I’ll be honest. Most of the time I am advising homeowners on how to protect themselves from their HOA. But when I sat down with Marshall Goldstein in a beautiful development in Florida, I found myself on the other side of the equation.
Homeowners associations (HOAs) are the governing bodies that may exist in single-family housing developments or condo and townhouse complexes. Their stated purpose is to help maintain good relations among neighbors, keep property values stable and provide a mechanism for democratic decisions about expenditures for repairs and amenities, such as tennis courts, swimming pools and golf courses. HOA boards consist of volunteer members who may or may not have the professional expertise needed to deal with issues that arise.
In some cases of foreclosure, homeowners will choose to walk away from their homes. Having run out of hope, they step aside, and the lender steps in and takes over the property. If a single house in a neighborhood is abandoned, the homeowners immediately adjacent to the property will be most affected. If multiple houses are left empty and unattended, the HOA is likely to face significant safety issues, and the value of the entire community is put at risk.
If a foreclosed home is becoming an eyesore and you are on an HOA board, you can take specific steps to help your organization reclaim and restore the neighborhood without compromising the fiscal stability of the HOA:
- In most cases, the people who feel the impact of abandoned homes are the ones who confront the HOA and demand action. But the HOA’s rights are limited. While assuring association members that you are taking the necessary steps to protect the quality of their neighborhood, you need to let them know the limits of your authority up front.
- Decide your level of financial commitment. Can you afford to use HOA monies to update and repair an abandoned home? Will the neighborhood be able to support future assessments to deal with rehabbing neighborhood eyesores?
- Assess the condition of the home before deciding if you want to exercise your rights under the laws of your state. This poses a particular problem because, in most cases, unless there is an apparent safety or health issue, HOAs cannot enter a private residence without a court order. You’ll be able to identify issues with the exterior, but you probably won’t know what’s going on inside the house.
- So what can you do if you can assess the house only from the exterior? You need to bring in outside authorities. The HOA can and should contact the appropriate city division to ask it to enforce safety or code violations that apply to the outside of the house, such as covering an unused pool that poses a safety hazard. In this way, at least, the HOA is taking a proactive role in protecting the integrity of the neighborhood and the adjacent property owners.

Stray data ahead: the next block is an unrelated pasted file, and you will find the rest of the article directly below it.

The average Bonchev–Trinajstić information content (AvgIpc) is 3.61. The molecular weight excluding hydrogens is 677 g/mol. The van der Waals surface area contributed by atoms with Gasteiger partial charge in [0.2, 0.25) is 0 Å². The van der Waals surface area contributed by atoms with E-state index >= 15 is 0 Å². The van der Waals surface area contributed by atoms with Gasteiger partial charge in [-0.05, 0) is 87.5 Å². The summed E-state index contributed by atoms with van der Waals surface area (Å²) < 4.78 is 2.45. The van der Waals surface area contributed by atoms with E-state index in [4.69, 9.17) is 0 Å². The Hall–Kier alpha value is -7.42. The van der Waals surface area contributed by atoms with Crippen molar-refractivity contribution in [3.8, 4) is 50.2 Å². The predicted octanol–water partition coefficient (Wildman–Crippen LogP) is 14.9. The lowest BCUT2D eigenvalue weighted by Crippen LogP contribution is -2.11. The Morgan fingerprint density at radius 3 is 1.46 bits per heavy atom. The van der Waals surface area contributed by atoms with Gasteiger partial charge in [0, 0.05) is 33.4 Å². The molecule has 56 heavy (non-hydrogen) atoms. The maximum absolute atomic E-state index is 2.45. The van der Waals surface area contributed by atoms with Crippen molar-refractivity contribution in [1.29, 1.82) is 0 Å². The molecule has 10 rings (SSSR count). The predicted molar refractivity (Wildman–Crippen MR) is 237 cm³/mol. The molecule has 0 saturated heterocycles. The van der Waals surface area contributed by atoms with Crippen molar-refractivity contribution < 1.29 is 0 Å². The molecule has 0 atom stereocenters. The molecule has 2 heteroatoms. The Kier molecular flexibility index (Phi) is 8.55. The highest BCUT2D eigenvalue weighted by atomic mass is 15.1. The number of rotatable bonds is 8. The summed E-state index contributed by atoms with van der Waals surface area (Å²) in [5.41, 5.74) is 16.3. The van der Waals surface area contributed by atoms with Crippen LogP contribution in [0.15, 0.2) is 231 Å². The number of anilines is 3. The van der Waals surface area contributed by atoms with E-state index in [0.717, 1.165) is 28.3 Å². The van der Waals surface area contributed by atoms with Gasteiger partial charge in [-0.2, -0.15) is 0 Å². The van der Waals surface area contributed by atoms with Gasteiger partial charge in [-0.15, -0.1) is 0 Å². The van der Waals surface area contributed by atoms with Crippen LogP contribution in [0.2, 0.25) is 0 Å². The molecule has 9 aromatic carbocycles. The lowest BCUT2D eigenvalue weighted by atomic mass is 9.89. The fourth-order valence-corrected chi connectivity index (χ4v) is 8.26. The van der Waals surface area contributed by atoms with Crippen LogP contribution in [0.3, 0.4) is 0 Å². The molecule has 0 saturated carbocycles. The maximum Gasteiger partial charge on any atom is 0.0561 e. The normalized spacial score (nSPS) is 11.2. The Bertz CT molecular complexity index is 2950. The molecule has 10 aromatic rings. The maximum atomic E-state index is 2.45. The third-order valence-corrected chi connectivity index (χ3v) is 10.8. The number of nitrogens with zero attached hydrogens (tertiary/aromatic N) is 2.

- In almost every state, an HOA has the power to place liens on property for nonpayment of membership dues. Once the lien is filed, and with legal counsel representing the board, it can exercise its foreclosure rights (either judicial or non-judicial, depending on the state.)
- Once the HOA has foreclosed, depending on the integrity of the home, it is possible in most cases to attract investors who will purchase it – sometimes sight unseen. The prevailing issue then becomes that the lenders may decide to move forward with the foreclosure, and the new owners will have to deal with them. Recent rulings in the Nevada Supreme Court have offered relief in this situation, declaring that if the lender is on notice of the HOA-initiated foreclosure and doesn’t act, the first mortgage is expunged.
From everything I’ve seen, this can be an HOA’s biggest challenge. As a board member, you need to make decisions that are in the best interest of the neighborhood. And, based on most cases I’ve seen, you need to realize that you can’t please everyone. But remember: Your role on the board may be that of a volunteer helping to look out for the interest of others, but your personal financial security is tied up in the health of your neighborhood as well.
Robert Massi joined Fox News Channel (FNC) in 1996 and currently serves as a legal analyst as well as host of Bob Massi is the Property Man, part of FNC's weekend lineup (Saturday, 12 p.m. ET / encore Sunday, 3 p.m. ET). The program highlights the various facets of the housing industry and features experts who break down current property trends and pricing deals. Massi appears weekly on Fox & Friends for his segments "Rebuilding Dreams" and "Legal Ease" along with appearing at other times on Fox News Channel and Fox Business Network (FBN) for real estate and legal segments.